iface eth1 inet dhcp

wpa-conf /path/to/wpa_supplicant.conf

Table of Common Options

A brief summary of common 'wpa-' options that may be used in the /etc/network/interfaces stanza for a wireless device. See the 'Important Notes About Managed Mode' section for information about valid and invalid 'wpa-' values.

NOTE: ALL values are CASE SeNsItVe

Element		Example Value		Description
=======         =============           ===========
wpa-ssid        plaintextstring         sets the ssid of your network
wpa-bssid       00:1a:2b:3c:4d:5e       the bssid of your AP
wpa-psk         0123456789......        your preshared wpa key. Use
                                        wpa_passphrase(8) to generate your psk
                                        from a passphrase and ssid pair
wpa-key-mgmt    NONE, WPA-PSK, WPA-EAP, list of accepted authenticated key
                IEEE8021X               management protocols
wpa-group       CCMP, TKIP, WEP104,     list of accepted group ciphers for WPA
wpa-pairwise    CCMP, TKIP, NONE        list of accepted pairwise ciphers for
wpa-auth-alg    OPEN, SHARED, LEAP      list of allowed IEEE 802.11
                                        authentication algorithms
wpa-proto       WPA, RSN                list of accepted protocols
wpa-identity    myplaintextname         administrator provided username
                                        (EAP authentication)
wpa-password    myplaintextpassword     your password (EAP authentication)
wpa-scan-ssid   0 or 1                  toggles scanning of ssid with specific
                                        Probe Request frames
wpa-ap-scan     0 or 1 or 2             adjusts the scanning logic of

The complete functionality of wpa_cli(8) should be implemented. Anything missing is considered a bug and should be reported as such. Patches are always welcome.

Important Notes About Managed Mode

Almost all 'wpa-' options require there is at least a ssid specified. Only a handful of options have a global effect. These are: 'wpa-ap-scan' and 'wpa-preauthenticate'.

Any 'wpa-' option given for a device in the interfaces(5) file is sufficient to trigger the wpa_supplicant daemon into action.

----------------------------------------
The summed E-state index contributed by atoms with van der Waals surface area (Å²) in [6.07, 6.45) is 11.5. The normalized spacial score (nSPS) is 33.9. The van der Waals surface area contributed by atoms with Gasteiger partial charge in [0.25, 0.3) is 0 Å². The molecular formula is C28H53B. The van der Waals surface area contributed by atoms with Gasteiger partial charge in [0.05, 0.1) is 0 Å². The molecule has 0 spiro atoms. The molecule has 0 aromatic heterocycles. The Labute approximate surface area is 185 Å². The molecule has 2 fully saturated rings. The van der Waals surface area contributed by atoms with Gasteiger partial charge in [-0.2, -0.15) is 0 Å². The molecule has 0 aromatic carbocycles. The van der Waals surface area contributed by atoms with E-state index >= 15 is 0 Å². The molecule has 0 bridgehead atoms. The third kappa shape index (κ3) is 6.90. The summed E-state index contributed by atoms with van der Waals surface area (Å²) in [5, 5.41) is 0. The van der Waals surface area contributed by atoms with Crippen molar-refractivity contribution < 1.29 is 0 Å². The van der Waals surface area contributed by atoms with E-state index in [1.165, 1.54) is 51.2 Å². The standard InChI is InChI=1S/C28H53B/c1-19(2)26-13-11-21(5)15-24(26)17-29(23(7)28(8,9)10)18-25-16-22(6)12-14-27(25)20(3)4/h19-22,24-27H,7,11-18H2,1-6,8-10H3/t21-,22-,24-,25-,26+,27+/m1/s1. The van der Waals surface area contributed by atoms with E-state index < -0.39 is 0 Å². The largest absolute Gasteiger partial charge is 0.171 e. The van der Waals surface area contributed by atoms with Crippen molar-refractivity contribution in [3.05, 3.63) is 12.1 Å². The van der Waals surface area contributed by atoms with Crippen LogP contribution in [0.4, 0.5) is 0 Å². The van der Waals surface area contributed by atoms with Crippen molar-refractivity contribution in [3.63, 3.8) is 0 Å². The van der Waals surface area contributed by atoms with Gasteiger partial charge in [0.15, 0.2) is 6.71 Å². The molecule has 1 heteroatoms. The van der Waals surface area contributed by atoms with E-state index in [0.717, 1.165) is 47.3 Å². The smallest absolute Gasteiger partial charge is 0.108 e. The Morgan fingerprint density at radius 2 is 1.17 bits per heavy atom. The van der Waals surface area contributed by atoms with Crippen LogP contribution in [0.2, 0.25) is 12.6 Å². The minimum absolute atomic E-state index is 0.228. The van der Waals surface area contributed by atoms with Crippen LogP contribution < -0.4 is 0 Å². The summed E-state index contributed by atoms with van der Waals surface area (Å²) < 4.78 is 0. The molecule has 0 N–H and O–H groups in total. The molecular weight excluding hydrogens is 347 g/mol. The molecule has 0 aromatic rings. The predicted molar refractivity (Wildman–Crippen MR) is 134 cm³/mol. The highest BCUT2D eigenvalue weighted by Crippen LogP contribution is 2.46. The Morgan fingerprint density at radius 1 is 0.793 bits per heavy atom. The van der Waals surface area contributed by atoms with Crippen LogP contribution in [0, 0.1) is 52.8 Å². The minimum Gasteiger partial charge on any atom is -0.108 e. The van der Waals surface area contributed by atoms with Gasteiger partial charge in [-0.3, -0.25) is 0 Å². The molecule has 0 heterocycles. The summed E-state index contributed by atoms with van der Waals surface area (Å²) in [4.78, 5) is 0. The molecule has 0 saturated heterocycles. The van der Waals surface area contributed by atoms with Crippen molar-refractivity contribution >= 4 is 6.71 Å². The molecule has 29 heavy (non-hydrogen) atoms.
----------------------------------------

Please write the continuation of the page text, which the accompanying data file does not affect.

The wpasupplicant ifupdown script makes assumptions about the 'type' of input that is valid for each option. For example, it assumes that some input is plaintext and wraps quotation marks around the input before passing it on to wpa_cli, which then adds the input to the network block being formed via the wpa_supplicant ctrl_interface socket.

Running ifup manually with the '--verbose' option will reveal all of the commands used to form the network block via wpa_cli. If the value you used for any wpa-* option in /etc/network/interfaces is surrounded by double quotes, then it has been assumed to be of "plaintext" or "ascii" type input.

Some input is assumed to be a hexadecimal string (eg. wpa-wep-key*). The value 'type' of the wpa-psk option however, is determined via a simple check for more than one non hexadecimal character.

How It Works

As mentioned earlier, each wpa_supplicant specific element is prefixed with 'wpa-'. Each element correlates to a property of wpa_supplicant described in the wpa_supplicant.conf(5), wpa_supplicant(8) and wpa_cli(8) manpages.

The supplicant is launched without any pre-configuration whatsoever, and wpa_cli forms a network configuration from the input provided by the 'wpa-*' lines. Initially, wpa_supplicant/wpa_cli does not directly set the properties of the device (like setting an essid with iwconfig, for example), rather it informs the device of what access point is suitable to associate with. Once the device has scanned the area, and found that the suitable access point is available for use, these properties are set.

The script that does all the work is located at:

/etc/wpa_supplicant/ is executed by run-parts, which in turn is invoked by ifupdown during the 'pre-up', 'pre-down' and 'post-down' phases.

In the 'pre-up' phase, a wpa_supplicant daemon is launched followed by a series of wpa_cli commands that set up a network configuration according to what 'wpa-' options were used in /etc/network/interfaces for the physical device.

If wpa-roam is used, a wpa_cli daemon is lauched in the 'post-up' phase.

In the 'pre-down' phase, the wpa_cli daemon is killed if it exists.

In the 'post-down' phase, the wpa_supplicant daemon is killed.

3. Mode #2: Roaming Mode

A self contained, simplistic roaming mechanism is provided by this package. It is in the form of a wpa_cli action script, /sbin/wpa_action, and it assumes control of ifupdown once activated. The wpa_action(8) manpage describes its technical details in great depth.

To activate a roaming interface, adapt the following example interfaces(5) stanza:

iface eth1 inet manual
	wpa-driver wext
        wpa-roam /path/to/wpa_supplicant.conf